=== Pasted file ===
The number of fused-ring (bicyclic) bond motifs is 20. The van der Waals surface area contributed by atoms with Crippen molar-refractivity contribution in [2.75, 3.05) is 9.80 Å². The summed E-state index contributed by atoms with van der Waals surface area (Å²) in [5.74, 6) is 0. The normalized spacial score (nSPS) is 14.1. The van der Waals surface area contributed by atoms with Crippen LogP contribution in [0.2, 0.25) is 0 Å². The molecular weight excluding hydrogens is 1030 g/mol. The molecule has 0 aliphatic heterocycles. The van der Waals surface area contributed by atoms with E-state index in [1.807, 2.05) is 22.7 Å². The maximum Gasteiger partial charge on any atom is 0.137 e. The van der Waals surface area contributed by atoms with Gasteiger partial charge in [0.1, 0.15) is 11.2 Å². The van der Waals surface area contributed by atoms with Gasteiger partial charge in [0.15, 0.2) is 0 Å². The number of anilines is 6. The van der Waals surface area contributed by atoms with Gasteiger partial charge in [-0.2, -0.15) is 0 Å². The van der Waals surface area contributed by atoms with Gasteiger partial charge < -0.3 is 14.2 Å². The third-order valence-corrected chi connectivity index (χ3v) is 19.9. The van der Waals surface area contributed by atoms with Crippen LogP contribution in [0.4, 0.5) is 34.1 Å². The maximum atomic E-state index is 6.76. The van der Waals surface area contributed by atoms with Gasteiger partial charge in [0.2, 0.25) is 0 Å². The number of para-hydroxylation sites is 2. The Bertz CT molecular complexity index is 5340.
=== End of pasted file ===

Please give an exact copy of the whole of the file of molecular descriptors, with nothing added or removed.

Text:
The number of fused-ring (bicyclic) bond motifs is 20. The van der Waals surface area contributed by atoms with Crippen molar-refractivity contribution in [2.75, 3.05) is 9.80 Å². The summed E-state index contributed by atoms with van der Waals surface area (Å²) in [5.74, 6) is 0. The normalized spacial score (nSPS) is 14.1. The van der Waals surface area contributed by atoms with Crippen LogP contribution in [0.2, 0.25) is 0 Å². The molecular weight excluding hydrogens is 1030 g/mol. The molecule has 0 aliphatic heterocycles. The van der Waals surface area contributed by atoms with E-state index in [1.807, 2.05) is 22.7 Å². The maximum Gasteiger partial charge on any atom is 0.137 e. The van der Waals surface area contributed by atoms with Gasteiger partial charge in [0.1, 0.15) is 11.2 Å². The van der Waals surface area contributed by atoms with Gasteiger partial charge in [0.15, 0.2) is 0 Å². The number of anilines is 6. The van der Waals surface area contributed by atoms with Gasteiger partial charge in [-0.2, -0.15) is 0 Å². The van der Waals surface area contributed by atoms with Gasteiger partial charge < -0.3 is 14.2 Å². The third-order valence-corrected chi connectivity index (χ3v) is 19.9. The van der Waals surface area contributed by atoms with Crippen LogP contribution in [0.4, 0.5) is 34.1 Å². The maximum atomic E-state index is 6.76. The van der Waals surface area contributed by atoms with Gasteiger partial charge in [0.2, 0.25) is 0 Å². The number of para-hydroxylation sites is 2. The Bertz CT molecular complexity index is 5340.